I assumed that Category 1 countries were sufficiently philanthropic or economically strapped to reduce weighted average per capita consumption from 4.90 to (surprisingly low) UK levels of 3.30 - mainly achieved by a massive reduction (>50%) by North Americans
I assumed that Category 2 countries would aspire to raise living standards (eg energy consumption) to those enjoyed in Portugal, raising energy consumption from 1.37 to 2.20
I assumed Category 3 countries would aspire to a Turkish standard of living, raising energy consumption to 1.50 from 0.65
I assumed that sub-Saharan Africa would sadly (for them) not increase energy consumption at any appreciable level

Net effect of all the above was to raise average global per capita energy consumption from current levels of 1.80 tonnes/year to 2.06 tonnes/year, a 15% increase.

Per Rembrandt's calcs, this would raise world energy consumption to ~625 exajoules/year...

There are, of course, gaping holes in the analysis, and it's massively over-simplistic, but the simple thought experiment goes to show how gargantuan the task is of meeting "modest" aspirations (by OECD standards) of developing countries, even if the wealthiest countries undergo a huge belt-tightening efficiency drive and reduce energy consumption by ~33%.

And, lastly, I assumed zero population growth from now on...

Interesting approach.

but the simple thought experiment goes to show how gargantuan the task is of meeting "modest" aspirations (by OECD standards) of developing countries

A 15% increase in world energy consumption is 'gargantuan'? Or the developed world proposed efficiency increases are large?

I notice also that OECD energy use per head is highly inverse correlated with population density:
Canada 3.5/km^2, 7.4t
US 32/km^2, 7.2t
UK 255/km^2, 3.2t
Japan 337/km^2, 3.8t

So I would not expect the US, for instance, to decrease much faster in energy use than its current rate of decline of 1%/year (2000-2010).

China's density is ~18,000/km^2 and is forecast to continue rising for the next ~30-40 year before declining again. If the population density - energy use correlation holds, we would expect a very low peak of Chinese energy use/head.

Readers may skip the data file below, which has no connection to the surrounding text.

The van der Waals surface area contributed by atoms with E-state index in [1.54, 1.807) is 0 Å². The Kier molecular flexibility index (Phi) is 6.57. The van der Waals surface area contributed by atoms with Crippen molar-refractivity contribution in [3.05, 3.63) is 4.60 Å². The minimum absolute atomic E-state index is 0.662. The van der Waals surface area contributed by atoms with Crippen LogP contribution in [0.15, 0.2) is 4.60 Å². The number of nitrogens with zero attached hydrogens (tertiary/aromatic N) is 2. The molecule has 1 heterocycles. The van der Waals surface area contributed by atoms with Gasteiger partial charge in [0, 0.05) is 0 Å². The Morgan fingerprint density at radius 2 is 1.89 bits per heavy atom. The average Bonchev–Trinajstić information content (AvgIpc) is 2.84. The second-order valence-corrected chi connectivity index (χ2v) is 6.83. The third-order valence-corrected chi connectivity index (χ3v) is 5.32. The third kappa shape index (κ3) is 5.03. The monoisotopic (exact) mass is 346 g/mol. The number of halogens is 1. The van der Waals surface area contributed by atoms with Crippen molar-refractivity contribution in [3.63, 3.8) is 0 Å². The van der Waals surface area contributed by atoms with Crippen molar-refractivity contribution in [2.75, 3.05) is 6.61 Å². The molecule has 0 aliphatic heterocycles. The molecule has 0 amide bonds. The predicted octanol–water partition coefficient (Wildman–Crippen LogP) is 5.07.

I think you've confused mainland China density with Macau. IMO this correlation is more a result of previous low density supply conditions than a requirement of future low density demand conditions

~170 billion in China... that even staggers the imagination

Eh? China is 1.5b people, expected to top out at 2b something and then decline, somewhat dramatically.

~170 billion is how many would be in China if the country's population density were 18,000/km2. Envisioning your miscue truly did stagger my relatively supple imaginative powers.

Net effect of all the above was to raise average global per capita energy consumption from current levels of 1.80 tonnes/year to 2.06 tonnes/year, a 15% increase.

In what time frame? 7 years or so? Because that's the most likely scenario.

And, lastly, I assumed zero population growth from now on...

As you say, your calculation is way, way too conservative. The current 550 exajoules means we use some 17 TW on average, for an average per-capita consumption of 2.4 KW. Expect 6 KW/capita and 10 billion people, for 60 TW as world peak energy consumption in a hundred years. This is still low-balling it - North Americans use 10-12 KW/capita.

How will we produce 60 TW per year one hundred years hence, including all the yearly amounts of energy between now and then? and of course from year 101-hence and on?

Just set up 20,000 1 GWe nuclear breeder reactors, using about the same amount of uranium/thorium per year as the current fleet of 400 reactors does today.

Shouldn't be a big deal, actually. A buildout of 400 per year would suffice (given a 50 year life time), which is quite little spread out over a 10 billion population. That would be 12 reactors per year for the US - very doable. (The US military budget of $680 billion should suffice to build at least 100 reactors per year, to put the task in perspective.)

Or a similar amount of wind and solar, of course, or a combination.

Thank you for the information.

Are there production-ready designs for the Uranium and Thorium breeder reactors yet? Which country is pioneering/taking the lead on this? Did I hear correctly before on this list that perhaps India has interest in Thorium reactors, in part due to it having large Thorium resources?

China seems to be spreading its bets across the waterfront to be able to produce all the electricity it projects needing/wanting in the future, as its people's consumption profiles become more like those in Europe, perhaps aiming for American consumption profiles...are the Chinese working on prototypes? They do have the benefit of an authoritarian government, with control over what they want to invest in, develop, and build, and the ability to quell opposition.